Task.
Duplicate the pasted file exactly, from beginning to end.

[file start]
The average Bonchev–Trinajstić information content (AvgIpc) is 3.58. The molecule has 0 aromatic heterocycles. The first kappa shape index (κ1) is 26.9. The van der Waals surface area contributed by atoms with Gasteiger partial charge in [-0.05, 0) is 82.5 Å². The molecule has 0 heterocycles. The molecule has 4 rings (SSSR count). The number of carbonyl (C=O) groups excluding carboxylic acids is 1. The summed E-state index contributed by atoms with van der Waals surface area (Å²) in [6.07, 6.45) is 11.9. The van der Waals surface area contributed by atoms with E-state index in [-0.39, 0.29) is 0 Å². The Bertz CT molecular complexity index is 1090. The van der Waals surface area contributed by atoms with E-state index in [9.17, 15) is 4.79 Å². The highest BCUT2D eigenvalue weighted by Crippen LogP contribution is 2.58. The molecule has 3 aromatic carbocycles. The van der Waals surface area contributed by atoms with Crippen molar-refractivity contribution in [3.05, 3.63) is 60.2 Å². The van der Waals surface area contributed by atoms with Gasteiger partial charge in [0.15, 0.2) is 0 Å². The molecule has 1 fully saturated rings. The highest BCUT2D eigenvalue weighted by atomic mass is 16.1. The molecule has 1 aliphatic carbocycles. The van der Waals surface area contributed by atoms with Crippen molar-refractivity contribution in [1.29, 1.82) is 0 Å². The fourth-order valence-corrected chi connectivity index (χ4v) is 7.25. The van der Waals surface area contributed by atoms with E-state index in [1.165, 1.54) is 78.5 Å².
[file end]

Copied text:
The average Bonchev–Trinajstić information content (AvgIpc) is 3.58. The molecule has 0 aromatic heterocycles. The first kappa shape index (κ1) is 26.9. The van der Waals surface area contributed by atoms with Gasteiger partial charge in [-0.05, 0) is 82.5 Å². The molecule has 0 heterocycles. The molecule has 4 rings (SSSR count). The number of carbonyl (C=O) groups excluding carboxylic acids is 1. The summed E-state index contributed by atoms with van der Waals surface area (Å²) in [6.07, 6.45) is 11.9. The van der Waals surface area contributed by atoms with E-state index in [-0.39, 0.29) is 0 Å². The Bertz CT molecular complexity index is 1090. The van der Waals surface area contributed by atoms with E-state index in [9.17, 15) is 4.79 Å². The highest BCUT2D eigenvalue weighted by Crippen LogP contribution is 2.58. The molecule has 3 aromatic carbocycles. The van der Waals surface area contributed by atoms with Crippen molar-refractivity contribution in [3.05, 3.63) is 60.2 Å². The van der Waals surface area contributed by atoms with Gasteiger partial charge in [0.15, 0.2) is 0 Å². The molecule has 1 fully saturated rings. The highest BCUT2D eigenvalue weighted by atomic mass is 16.1. The molecule has 1 aliphatic carbocycles. The van der Waals surface area contributed by atoms with Crippen molar-refractivity contribution in [1.29, 1.82) is 0 Å². The fourth-order valence-corrected chi connectivity index (χ4v) is 7.25. The van der Waals surface area contributed by atoms with E-state index in [1.165, 1.54) is 78.5 Å².